This excellent song may justly be considered as one of the most eloquent pieces of antiquity. The turn of it is great, the thoughts noble, the style sublime and magnificent, the expressions strong, and the figures bold; every part of it abounds with images that strike the mind, and possess the imagination. This piece, which some believe was composed by Moses in Hebrew verse, surpasses the most beautiful descriptions, which the heathens have given us in this way. Virgil and Horace, though the most perfect models of poetical eloquence, have not writ any thing comparable to it. No man can set a higher value than I do on those two great poets, and I studied them close, with the utmost pleasure, for several years. Nevertheless, when I read what Virgil wrote in praise of Augustus, in the beginning of the third book of the [m] Georgics, and at the end of the eighth [n] Eneid; and what he makes the priest Evander sing, in the same book, in honour of Hercules; though those passages are vastly fine, they seem grovelling to

[m] Ver. 16, 39.

[] Ver. 675, 728.


me in comparison with the song in question [o]. Virgil methinks is all ice, Moses all fire. The same may be affirmed of the fourteenth and fifteenth odes of the fourth book, and the last of the epodes of Horace.

A circumstance which seems to favour these two poets, and other profane writers, is, that we find in them a cadence, a harmony, and elegance of style, which is not to be met with in the Scriptures. But then we commonly read them in a translation; and it is well known, that the best French translators of Cicero, Virgil, and Horace, disfigure their authors very much. Now, the original language of the Scripture must be vastly cloquent, since there remains more in the copies of it, than in all the Latin works of ancient Rome, and the Greek ones of Athens. The Scriptures are close, concise, and void of foreign ornaments, which would only weaken their impetuosity and fire; hate long perambulations, and reach the mark the shortest way. They love to include a great many thoughts in a few words; to introduce them as so many shafts; and to make those objects sensible, which are the most remote from the senses, by lively and natural images of them. In a word, the Scriptures have a greatness, strength, energy, and majestic simplicity, which raise them above every thing in heathen Eloquence. If the reader will but give himself the trouble to compare the places above-cited from Virgil and Horace, with the reflection I shall now make, he will soon be convinced of the truth of what I say.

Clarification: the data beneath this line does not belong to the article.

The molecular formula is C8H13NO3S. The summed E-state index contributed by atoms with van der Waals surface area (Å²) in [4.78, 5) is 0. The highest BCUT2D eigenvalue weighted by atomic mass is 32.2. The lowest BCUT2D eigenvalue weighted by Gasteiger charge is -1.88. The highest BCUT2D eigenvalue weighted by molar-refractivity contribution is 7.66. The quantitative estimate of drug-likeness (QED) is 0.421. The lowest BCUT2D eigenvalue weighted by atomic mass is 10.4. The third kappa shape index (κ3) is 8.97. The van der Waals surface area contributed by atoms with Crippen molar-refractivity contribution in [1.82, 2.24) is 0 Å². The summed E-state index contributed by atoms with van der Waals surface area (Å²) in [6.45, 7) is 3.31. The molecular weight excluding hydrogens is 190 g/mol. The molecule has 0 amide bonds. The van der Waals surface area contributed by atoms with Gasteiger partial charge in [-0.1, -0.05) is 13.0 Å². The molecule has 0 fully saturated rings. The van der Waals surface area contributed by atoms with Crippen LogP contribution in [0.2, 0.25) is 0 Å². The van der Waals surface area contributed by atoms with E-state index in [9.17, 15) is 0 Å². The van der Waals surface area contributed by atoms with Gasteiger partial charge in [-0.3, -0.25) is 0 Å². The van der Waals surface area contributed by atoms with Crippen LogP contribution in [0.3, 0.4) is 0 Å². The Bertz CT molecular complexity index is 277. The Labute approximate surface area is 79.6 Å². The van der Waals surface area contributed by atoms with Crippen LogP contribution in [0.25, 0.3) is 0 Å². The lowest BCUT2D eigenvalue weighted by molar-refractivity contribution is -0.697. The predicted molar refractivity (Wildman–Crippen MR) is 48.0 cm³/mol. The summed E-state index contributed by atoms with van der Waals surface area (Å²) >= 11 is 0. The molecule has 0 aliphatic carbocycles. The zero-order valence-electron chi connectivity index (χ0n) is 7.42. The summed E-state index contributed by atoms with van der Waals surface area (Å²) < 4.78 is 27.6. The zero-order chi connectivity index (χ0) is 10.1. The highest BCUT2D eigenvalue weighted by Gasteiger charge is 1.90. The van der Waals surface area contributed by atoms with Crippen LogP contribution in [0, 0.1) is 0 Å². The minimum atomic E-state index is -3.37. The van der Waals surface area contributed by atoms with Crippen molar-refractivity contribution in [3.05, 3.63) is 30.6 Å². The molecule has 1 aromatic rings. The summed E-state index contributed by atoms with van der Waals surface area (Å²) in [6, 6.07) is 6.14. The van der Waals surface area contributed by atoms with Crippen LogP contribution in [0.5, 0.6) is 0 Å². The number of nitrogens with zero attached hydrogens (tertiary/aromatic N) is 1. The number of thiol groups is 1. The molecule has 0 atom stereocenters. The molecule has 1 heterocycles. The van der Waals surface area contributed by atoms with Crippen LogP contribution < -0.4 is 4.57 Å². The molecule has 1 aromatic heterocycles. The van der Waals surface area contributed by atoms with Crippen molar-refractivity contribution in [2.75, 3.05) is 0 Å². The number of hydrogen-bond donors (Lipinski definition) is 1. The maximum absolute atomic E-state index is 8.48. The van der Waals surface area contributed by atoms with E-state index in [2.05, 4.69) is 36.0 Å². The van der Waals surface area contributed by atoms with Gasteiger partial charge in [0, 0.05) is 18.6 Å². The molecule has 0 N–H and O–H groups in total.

The great miracle which God wrought, when the children of Israel passed through the Red Sea. The prophet's view in it is, to indulge himself in his transports of joy, admiration, and gratitude, for this great miracle to sing the praises of God the deliverer, to of fer up to him public and solemn thanks, and to inspire the people with the same sentiments.

[o] Ver. 287, 302.


Ver. 1. I will sing unto the Lord: for he hath triumphed gloriously; the horse and his rider hath he thrown into the sea.

Moses full of admiration, gratitude, and joy, could he possibly have better declared the emotions of his heart, than by this impetuous exordium, in which the lively gratitude of the people delivered, and the dreadful greatness of God the deliverer, are described?

This exordium is the simple proposition of the whole piece. It is, as it were, the extract and point of sight, to which the several parts of the picture refer. This we must carry in our minds, as we read the song, to comprehend the artifice with which the prophet draws so many beauties, so much magnificence, from a proposition, which at first sight seems so simple and barren.

I will sing is much more energetic, more affecting, more tender, than it would be in the plural, we will sing. This victory of the Hebrews over the Egyptians is not like those common victories which one nation gains over another, and whose fruits are general, vague, common, and almost imperceptible to every individual. Here every thing is peculiar to every Israelite; every thing is personal. At this first instant, every one reflects on his own chains which are broken; every one imagines he sees his cruel master drowned; every one is sensible of the value of his liberty, which is secured to him for ever. For it is natural to the heart of man, in extreme danger, to refer every thing to himself, and to consider himself as every thing.

The horse and his rider hath he thrown into the sea. This singular, the horse, his rider, which includes the totality of horses and riders, is much more energetic than the plural would have been. Besides, the singular denotes much better the ease and suddenness of the drowning. The Egyptian cavalry was numerous, formidable, and covered whole plains. It would have required several days to have defeated and cut them